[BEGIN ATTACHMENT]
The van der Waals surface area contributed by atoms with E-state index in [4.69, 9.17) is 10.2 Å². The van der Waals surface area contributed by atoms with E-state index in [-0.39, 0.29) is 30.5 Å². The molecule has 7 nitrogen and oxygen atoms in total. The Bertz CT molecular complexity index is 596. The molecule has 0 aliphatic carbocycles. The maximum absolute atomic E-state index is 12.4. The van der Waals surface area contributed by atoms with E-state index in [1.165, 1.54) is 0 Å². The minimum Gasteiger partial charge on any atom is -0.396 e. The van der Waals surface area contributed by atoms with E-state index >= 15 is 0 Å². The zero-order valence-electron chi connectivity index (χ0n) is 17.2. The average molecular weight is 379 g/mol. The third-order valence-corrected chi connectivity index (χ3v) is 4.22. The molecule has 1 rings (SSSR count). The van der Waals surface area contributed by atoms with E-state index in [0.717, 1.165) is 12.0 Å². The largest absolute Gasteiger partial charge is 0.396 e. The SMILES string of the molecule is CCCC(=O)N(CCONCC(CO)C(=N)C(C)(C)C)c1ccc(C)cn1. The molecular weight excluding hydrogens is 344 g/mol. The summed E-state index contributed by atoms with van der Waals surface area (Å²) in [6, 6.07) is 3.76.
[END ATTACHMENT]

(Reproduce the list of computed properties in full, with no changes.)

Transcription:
The van der Waals surface area contributed by atoms with E-state index in [4.69, 9.17) is 10.2 Å². The van der Waals surface area contributed by atoms with E-state index in [-0.39, 0.29) is 30.5 Å². The molecule has 7 nitrogen and oxygen atoms in total. The Bertz CT molecular complexity index is 596. The molecule has 0 aliphatic carbocycles. The maximum absolute atomic E-state index is 12.4. The van der Waals surface area contributed by atoms with E-state index in [1.165, 1.54) is 0 Å². The minimum Gasteiger partial charge on any atom is -0.396 e. The van der Waals surface area contributed by atoms with E-state index >= 15 is 0 Å². The zero-order valence-electron chi connectivity index (χ0n) is 17.2. The average molecular weight is 379 g/mol. The third-order valence-corrected chi connectivity index (χ3v) is 4.22. The molecule has 1 rings (SSSR count). The van der Waals surface area contributed by atoms with E-state index in [0.717, 1.165) is 12.0 Å². The largest absolute Gasteiger partial charge is 0.396 e. The SMILES string of the molecule is CCCC(=O)N(CCONCC(CO)C(=N)C(C)(C)C)c1ccc(C)cn1. The molecular weight excluding hydrogens is 344 g/mol. The summed E-state index contributed by atoms with van der Waals surface area (Å²) in [6, 6.07) is 3.76.